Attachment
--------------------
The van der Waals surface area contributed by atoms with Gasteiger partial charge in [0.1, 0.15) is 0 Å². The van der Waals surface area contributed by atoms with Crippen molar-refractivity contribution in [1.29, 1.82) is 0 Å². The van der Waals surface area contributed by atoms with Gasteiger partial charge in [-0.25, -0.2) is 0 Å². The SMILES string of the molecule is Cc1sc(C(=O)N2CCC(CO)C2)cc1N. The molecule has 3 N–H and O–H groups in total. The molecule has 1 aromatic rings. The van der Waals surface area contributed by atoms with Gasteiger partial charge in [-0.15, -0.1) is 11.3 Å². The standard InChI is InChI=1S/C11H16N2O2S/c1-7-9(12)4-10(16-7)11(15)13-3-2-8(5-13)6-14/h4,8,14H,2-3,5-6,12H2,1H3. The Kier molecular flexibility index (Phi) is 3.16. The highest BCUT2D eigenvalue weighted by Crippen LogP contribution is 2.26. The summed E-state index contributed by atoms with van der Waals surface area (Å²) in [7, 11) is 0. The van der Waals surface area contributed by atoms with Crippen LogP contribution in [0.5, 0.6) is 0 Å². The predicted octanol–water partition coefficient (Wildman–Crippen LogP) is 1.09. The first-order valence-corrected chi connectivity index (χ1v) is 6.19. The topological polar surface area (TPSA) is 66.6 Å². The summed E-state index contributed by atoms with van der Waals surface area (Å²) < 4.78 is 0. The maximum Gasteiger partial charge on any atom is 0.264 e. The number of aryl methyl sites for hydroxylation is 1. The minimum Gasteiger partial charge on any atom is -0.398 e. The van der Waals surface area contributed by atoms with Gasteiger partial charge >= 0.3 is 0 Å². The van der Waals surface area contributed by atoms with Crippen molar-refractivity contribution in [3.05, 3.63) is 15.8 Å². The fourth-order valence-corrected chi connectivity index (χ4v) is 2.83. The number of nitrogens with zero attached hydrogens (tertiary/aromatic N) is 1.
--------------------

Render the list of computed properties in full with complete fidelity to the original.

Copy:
The van der Waals surface area contributed by atoms with Gasteiger partial charge in [0.1, 0.15) is 0 Å². The van der Waals surface area contributed by atoms with Crippen molar-refractivity contribution in [1.29, 1.82) is 0 Å². The van der Waals surface area contributed by atoms with Gasteiger partial charge in [-0.25, -0.2) is 0 Å². The SMILES string of the molecule is Cc1sc(C(=O)N2CCC(CO)C2)cc1N. The molecule has 3 N–H and O–H groups in total. The molecule has 1 aromatic rings. The van der Waals surface area contributed by atoms with Gasteiger partial charge in [-0.15, -0.1) is 11.3 Å². The standard InChI is InChI=1S/C11H16N2O2S/c1-7-9(12)4-10(16-7)11(15)13-3-2-8(5-13)6-14/h4,8,14H,2-3,5-6,12H2,1H3. The Kier molecular flexibility index (Phi) is 3.16. The highest BCUT2D eigenvalue weighted by Crippen LogP contribution is 2.26. The summed E-state index contributed by atoms with van der Waals surface area (Å²) in [7, 11) is 0. The van der Waals surface area contributed by atoms with Crippen LogP contribution in [0.5, 0.6) is 0 Å². The predicted octanol–water partition coefficient (Wildman–Crippen LogP) is 1.09. The first-order valence-corrected chi connectivity index (χ1v) is 6.19. The topological polar surface area (TPSA) is 66.6 Å². The summed E-state index contributed by atoms with van der Waals surface area (Å²) < 4.78 is 0. The maximum Gasteiger partial charge on any atom is 0.264 e. The number of aryl methyl sites for hydroxylation is 1. The minimum Gasteiger partial charge on any atom is -0.398 e. The van der Waals surface area contributed by atoms with Gasteiger partial charge >= 0.3 is 0 Å². The van der Waals surface area contributed by atoms with Crippen molar-refractivity contribution in [3.05, 3.63) is 15.8 Å². The fourth-order valence-corrected chi connectivity index (χ4v) is 2.83. The number of nitrogens with zero attached hydrogens (tertiary/aromatic N) is 1.